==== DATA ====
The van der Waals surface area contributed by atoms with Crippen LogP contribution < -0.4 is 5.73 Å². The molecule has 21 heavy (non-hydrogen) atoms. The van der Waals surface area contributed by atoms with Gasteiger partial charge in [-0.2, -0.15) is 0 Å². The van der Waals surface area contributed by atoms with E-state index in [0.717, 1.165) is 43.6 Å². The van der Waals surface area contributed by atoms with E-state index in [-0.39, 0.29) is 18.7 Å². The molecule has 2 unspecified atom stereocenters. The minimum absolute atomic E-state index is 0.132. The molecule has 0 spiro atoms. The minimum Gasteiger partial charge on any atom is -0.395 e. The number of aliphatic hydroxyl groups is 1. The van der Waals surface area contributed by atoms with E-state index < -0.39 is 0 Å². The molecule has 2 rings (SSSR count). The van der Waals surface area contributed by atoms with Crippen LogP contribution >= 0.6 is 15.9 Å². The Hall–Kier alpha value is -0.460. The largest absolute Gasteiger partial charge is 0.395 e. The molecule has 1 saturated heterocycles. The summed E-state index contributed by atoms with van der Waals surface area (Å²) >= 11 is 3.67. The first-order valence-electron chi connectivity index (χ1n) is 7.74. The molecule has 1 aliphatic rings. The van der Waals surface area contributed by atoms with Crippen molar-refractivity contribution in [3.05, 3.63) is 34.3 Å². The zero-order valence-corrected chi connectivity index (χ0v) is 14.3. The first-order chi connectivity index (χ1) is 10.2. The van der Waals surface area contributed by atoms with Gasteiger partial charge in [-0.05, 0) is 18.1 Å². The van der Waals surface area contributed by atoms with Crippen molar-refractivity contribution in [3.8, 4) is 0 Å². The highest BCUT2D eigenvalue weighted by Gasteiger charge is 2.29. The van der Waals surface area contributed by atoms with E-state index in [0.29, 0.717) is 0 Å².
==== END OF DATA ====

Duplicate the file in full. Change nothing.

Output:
The van der Waals surface area contributed by atoms with Crippen LogP contribution < -0.4 is 5.73 Å². The molecule has 21 heavy (non-hydrogen) atoms. The van der Waals surface area contributed by atoms with Gasteiger partial charge in [-0.2, -0.15) is 0 Å². The van der Waals surface area contributed by atoms with E-state index in [0.717, 1.165) is 43.6 Å². The van der Waals surface area contributed by atoms with E-state index in [-0.39, 0.29) is 18.7 Å². The molecule has 2 unspecified atom stereocenters. The minimum absolute atomic E-state index is 0.132. The molecule has 0 spiro atoms. The minimum Gasteiger partial charge on any atom is -0.395 e. The number of aliphatic hydroxyl groups is 1. The van der Waals surface area contributed by atoms with E-state index < -0.39 is 0 Å². The molecule has 2 rings (SSSR count). The van der Waals surface area contributed by atoms with Crippen LogP contribution >= 0.6 is 15.9 Å². The Hall–Kier alpha value is -0.460. The largest absolute Gasteiger partial charge is 0.395 e. The molecule has 1 saturated heterocycles. The summed E-state index contributed by atoms with van der Waals surface area (Å²) >= 11 is 3.67. The first-order valence-electron chi connectivity index (χ1n) is 7.74. The molecule has 1 aliphatic rings. The van der Waals surface area contributed by atoms with Crippen molar-refractivity contribution in [3.05, 3.63) is 34.3 Å². The zero-order valence-corrected chi connectivity index (χ0v) is 14.3. The first-order chi connectivity index (χ1) is 10.2. The van der Waals surface area contributed by atoms with Gasteiger partial charge in [-0.05, 0) is 18.1 Å². The van der Waals surface area contributed by atoms with Crippen molar-refractivity contribution in [3.8, 4) is 0 Å². The highest BCUT2D eigenvalue weighted by Gasteiger charge is 2.29. The van der Waals surface area contributed by atoms with E-state index in [0.29, 0.717) is 0 Å².